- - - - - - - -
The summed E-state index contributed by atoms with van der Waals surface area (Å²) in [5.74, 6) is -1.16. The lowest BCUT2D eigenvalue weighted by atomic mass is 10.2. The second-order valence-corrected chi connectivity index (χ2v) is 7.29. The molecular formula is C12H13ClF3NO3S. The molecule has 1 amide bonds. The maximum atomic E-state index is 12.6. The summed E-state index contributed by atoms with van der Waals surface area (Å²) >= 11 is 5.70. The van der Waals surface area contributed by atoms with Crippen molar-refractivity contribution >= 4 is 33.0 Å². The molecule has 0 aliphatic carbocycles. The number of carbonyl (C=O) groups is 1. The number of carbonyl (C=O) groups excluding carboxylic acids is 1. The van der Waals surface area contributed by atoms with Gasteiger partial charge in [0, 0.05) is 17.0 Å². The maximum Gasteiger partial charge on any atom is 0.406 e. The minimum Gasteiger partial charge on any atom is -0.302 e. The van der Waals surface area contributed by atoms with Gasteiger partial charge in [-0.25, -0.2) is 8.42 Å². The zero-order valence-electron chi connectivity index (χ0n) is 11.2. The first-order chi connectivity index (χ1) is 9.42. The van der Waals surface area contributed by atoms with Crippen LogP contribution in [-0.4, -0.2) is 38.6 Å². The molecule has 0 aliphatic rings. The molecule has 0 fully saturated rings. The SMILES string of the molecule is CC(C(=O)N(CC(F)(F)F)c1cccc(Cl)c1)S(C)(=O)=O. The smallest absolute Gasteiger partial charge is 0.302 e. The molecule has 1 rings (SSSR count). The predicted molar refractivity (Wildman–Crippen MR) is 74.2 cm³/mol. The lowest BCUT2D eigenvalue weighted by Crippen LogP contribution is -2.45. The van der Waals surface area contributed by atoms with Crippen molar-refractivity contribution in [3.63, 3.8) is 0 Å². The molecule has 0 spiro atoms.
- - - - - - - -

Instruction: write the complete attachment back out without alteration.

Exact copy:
The summed E-state index contributed by atoms with van der Waals surface area (Å²) in [5.74, 6) is -1.16. The lowest BCUT2D eigenvalue weighted by atomic mass is 10.2. The second-order valence-corrected chi connectivity index (χ2v) is 7.29. The molecular formula is C12H13ClF3NO3S. The molecule has 1 amide bonds. The maximum atomic E-state index is 12.6. The summed E-state index contributed by atoms with van der Waals surface area (Å²) >= 11 is 5.70. The van der Waals surface area contributed by atoms with Crippen molar-refractivity contribution >= 4 is 33.0 Å². The molecule has 0 aliphatic carbocycles. The number of carbonyl (C=O) groups is 1. The number of carbonyl (C=O) groups excluding carboxylic acids is 1. The van der Waals surface area contributed by atoms with Gasteiger partial charge in [0, 0.05) is 17.0 Å². The maximum Gasteiger partial charge on any atom is 0.406 e. The minimum Gasteiger partial charge on any atom is -0.302 e. The van der Waals surface area contributed by atoms with Gasteiger partial charge in [-0.25, -0.2) is 8.42 Å². The zero-order valence-electron chi connectivity index (χ0n) is 11.2. The first-order chi connectivity index (χ1) is 9.42. The van der Waals surface area contributed by atoms with Crippen LogP contribution in [-0.4, -0.2) is 38.6 Å². The molecule has 0 aliphatic rings. The molecule has 0 fully saturated rings. The SMILES string of the molecule is CC(C(=O)N(CC(F)(F)F)c1cccc(Cl)c1)S(C)(=O)=O. The smallest absolute Gasteiger partial charge is 0.302 e. The molecule has 1 rings (SSSR count). The predicted molar refractivity (Wildman–Crippen MR) is 74.2 cm³/mol. The lowest BCUT2D eigenvalue weighted by Crippen LogP contribution is -2.45. The van der Waals surface area contributed by atoms with Crippen molar-refractivity contribution in [3.63, 3.8) is 0 Å². The molecule has 0 spiro atoms.